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Probably a stupid question here - I think it's a case of me not having sufficient mathematical background to follow this through. In Leonard Susskind's Theoretical Minimum book, he represents the ket-vector A as such: $$ |A\rangle = \displaystyle\sum_{i} a_{i}|i\rangle $$

Which I follow, as I do when he takes the inner product with $\langle j|$ and collapses $\langle j | i \rangle$ to $\delta_{ij}$. However, could somebody please explain to me how he collapses the summation

$$ \langle j|A\rangle = \displaystyle\sum_{i} a_{i} \delta_{ij} $$

to

$$ \langle j | A\rangle = a_{j} $$

It's probably a really stupid question, so apologies for that, but is it possible that someone on here could step me through it?

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1  
Hint: use the definition of $\delta_{ij}$ ;-) it is different from zero only when... –  yuggib Sep 1 at 9:17
    
@yuggib Seems so simple now I realise it - thanks for the hint! –  user58309 Sep 1 at 10:01

2 Answers 2

up vote 3 down vote accepted

Note that: \begin{equation} \begin{aligned} \langle j | A \rangle & = \langle j |\left( \sum\limits_{i} a_i |i \rangle \right) \\& = \langle j| \left(a_1 |1 \rangle + a_2 |2 \rangle + a_3 |3 \rangle + \cdots + a_j |j \rangle + \cdots \right) \\& = a_1 \underbrace{\langle j | 1 \rangle}_{=\delta_{j1} = 0} + a_2 \underbrace{\langle j | 2 \rangle}_{=\delta_{j2} = 0} + a_3 \underbrace{\langle j | 3 \rangle}_{=\delta_{j3} = 0} + \cdots + a_j \underbrace{\langle j | j \rangle}_{=\delta_{jj} = 1} + \cdots \\& = a_j \end{aligned} \end{equation}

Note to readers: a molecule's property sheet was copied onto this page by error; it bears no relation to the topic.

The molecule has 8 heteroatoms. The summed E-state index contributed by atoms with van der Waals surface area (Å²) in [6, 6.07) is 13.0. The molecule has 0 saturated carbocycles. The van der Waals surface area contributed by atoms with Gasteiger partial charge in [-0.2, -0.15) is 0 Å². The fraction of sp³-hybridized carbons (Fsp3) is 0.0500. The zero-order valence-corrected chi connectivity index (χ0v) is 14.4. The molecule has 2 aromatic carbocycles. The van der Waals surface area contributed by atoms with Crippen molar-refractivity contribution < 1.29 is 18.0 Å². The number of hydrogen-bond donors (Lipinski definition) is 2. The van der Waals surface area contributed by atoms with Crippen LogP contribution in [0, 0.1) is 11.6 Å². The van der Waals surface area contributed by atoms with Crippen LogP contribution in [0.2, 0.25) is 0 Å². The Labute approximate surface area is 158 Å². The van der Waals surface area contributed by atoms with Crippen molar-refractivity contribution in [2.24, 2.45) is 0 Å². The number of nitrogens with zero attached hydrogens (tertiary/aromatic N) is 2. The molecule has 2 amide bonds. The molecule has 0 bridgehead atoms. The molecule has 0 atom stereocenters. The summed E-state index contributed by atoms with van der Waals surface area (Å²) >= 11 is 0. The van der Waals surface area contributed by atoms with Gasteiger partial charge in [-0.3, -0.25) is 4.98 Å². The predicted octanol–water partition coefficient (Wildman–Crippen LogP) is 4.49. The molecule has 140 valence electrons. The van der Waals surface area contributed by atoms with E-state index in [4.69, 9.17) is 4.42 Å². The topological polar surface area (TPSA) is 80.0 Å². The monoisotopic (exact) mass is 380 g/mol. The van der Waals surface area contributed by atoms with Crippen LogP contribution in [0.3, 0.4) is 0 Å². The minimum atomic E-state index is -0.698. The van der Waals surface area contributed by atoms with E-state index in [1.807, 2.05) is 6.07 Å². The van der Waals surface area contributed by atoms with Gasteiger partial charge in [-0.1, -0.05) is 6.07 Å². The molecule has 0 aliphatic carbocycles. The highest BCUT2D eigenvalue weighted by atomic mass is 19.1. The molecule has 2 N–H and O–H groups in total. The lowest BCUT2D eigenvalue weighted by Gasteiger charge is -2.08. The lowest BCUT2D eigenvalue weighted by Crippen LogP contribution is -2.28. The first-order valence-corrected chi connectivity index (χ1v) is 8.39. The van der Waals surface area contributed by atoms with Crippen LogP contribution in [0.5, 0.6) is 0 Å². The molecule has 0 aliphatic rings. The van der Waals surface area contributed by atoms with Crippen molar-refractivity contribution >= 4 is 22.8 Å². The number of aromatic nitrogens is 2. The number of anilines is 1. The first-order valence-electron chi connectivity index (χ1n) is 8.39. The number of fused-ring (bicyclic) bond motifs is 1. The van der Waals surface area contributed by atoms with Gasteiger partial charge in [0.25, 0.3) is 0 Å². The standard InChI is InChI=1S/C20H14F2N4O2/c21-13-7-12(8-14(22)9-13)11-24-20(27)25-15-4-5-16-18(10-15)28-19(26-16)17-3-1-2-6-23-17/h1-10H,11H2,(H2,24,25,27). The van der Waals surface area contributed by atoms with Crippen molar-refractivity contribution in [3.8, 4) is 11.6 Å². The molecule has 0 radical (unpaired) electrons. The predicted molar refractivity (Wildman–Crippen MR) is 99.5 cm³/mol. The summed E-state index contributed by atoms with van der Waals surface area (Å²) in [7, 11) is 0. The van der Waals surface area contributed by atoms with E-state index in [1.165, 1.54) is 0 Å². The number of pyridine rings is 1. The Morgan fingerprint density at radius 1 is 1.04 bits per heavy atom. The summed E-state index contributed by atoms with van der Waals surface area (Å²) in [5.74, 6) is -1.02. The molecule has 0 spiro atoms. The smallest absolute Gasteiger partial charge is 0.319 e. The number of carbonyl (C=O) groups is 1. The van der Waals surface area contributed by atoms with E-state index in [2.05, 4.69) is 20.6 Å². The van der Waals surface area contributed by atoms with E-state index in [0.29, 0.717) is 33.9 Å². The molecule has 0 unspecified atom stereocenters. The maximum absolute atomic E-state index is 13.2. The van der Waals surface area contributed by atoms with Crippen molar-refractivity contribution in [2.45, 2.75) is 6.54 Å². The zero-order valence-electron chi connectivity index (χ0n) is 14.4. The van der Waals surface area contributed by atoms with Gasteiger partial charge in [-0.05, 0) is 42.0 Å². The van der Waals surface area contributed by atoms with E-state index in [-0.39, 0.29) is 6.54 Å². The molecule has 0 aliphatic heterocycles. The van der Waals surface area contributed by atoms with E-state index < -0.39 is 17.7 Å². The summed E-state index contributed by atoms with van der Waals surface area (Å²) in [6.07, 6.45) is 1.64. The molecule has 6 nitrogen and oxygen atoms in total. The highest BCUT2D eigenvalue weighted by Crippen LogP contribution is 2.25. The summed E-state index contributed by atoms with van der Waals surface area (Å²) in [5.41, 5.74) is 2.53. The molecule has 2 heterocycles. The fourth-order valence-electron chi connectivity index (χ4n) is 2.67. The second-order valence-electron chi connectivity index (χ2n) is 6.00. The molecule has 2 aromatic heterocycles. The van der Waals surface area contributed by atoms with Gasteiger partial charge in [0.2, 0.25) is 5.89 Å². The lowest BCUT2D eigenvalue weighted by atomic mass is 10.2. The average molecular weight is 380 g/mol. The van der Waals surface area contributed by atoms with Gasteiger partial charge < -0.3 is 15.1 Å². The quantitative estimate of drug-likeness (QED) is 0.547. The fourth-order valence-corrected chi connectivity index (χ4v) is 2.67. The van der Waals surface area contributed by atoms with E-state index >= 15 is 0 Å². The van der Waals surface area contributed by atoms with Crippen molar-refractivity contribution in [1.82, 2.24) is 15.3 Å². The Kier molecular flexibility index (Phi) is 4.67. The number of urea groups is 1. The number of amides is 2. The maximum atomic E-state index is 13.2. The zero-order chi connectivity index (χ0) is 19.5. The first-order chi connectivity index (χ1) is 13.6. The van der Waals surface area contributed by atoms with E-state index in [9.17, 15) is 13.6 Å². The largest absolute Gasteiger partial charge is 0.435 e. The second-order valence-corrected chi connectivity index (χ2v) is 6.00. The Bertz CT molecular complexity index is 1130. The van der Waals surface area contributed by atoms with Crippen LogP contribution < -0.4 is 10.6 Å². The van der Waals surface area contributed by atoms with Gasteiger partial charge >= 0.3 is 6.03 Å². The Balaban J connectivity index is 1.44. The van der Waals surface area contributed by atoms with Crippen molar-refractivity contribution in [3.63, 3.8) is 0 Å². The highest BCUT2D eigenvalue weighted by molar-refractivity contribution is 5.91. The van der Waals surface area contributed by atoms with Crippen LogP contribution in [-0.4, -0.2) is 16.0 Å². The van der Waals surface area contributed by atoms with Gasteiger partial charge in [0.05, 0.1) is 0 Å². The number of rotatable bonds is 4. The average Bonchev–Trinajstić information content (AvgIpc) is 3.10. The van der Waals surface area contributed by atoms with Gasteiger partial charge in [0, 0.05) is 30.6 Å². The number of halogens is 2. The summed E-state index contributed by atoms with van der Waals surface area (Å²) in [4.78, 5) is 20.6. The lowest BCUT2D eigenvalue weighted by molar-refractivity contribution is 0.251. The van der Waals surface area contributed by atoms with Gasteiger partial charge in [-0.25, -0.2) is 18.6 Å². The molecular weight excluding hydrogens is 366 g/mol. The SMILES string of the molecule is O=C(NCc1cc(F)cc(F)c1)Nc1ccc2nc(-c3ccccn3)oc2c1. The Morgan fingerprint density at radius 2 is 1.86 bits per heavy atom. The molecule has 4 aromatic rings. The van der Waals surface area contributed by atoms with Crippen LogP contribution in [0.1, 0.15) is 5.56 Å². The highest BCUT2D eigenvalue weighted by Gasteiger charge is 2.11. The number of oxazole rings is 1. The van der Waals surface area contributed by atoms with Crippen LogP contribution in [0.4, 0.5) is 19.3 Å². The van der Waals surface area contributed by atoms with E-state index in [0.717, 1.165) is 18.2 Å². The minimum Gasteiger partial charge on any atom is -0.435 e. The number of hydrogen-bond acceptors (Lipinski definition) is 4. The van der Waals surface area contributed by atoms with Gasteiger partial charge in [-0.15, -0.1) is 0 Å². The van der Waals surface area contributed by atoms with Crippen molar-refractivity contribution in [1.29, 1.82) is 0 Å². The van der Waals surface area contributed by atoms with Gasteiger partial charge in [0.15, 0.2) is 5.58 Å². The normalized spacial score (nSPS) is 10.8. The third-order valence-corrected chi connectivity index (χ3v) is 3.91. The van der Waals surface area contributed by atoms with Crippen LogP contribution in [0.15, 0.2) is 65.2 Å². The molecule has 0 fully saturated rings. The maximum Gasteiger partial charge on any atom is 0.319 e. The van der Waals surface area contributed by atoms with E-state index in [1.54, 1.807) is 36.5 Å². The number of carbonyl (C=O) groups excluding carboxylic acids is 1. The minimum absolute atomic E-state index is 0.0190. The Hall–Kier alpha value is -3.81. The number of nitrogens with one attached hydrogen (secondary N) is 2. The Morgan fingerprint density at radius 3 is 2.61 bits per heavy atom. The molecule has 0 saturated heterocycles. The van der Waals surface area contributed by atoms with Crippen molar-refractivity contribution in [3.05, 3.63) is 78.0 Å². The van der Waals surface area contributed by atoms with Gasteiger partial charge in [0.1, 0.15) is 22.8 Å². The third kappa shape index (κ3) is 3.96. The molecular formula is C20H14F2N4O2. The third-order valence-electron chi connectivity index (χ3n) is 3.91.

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If you think in terms of vectors and matrices with indices, $a_i$ is a vector and $\delta_{ij}$ is the unit matrix. The summation on the right hand side of your equation represents nothing but a multiplication of the vector $a_i$ with the latter. Since free indices are preserved, the remaining object carries the index $j$. You can write down an arbitrary vector and multiply it with the unit matrix to see that it is true.

You can also just take the basic property of the Kronecker delta $\delta_{ij}$, namely that it is only nonzero when $i$ and $j$ are equal. The consequence this has for the sum is now that only those terms with $i=j$ remain, i.e. $a_j$.

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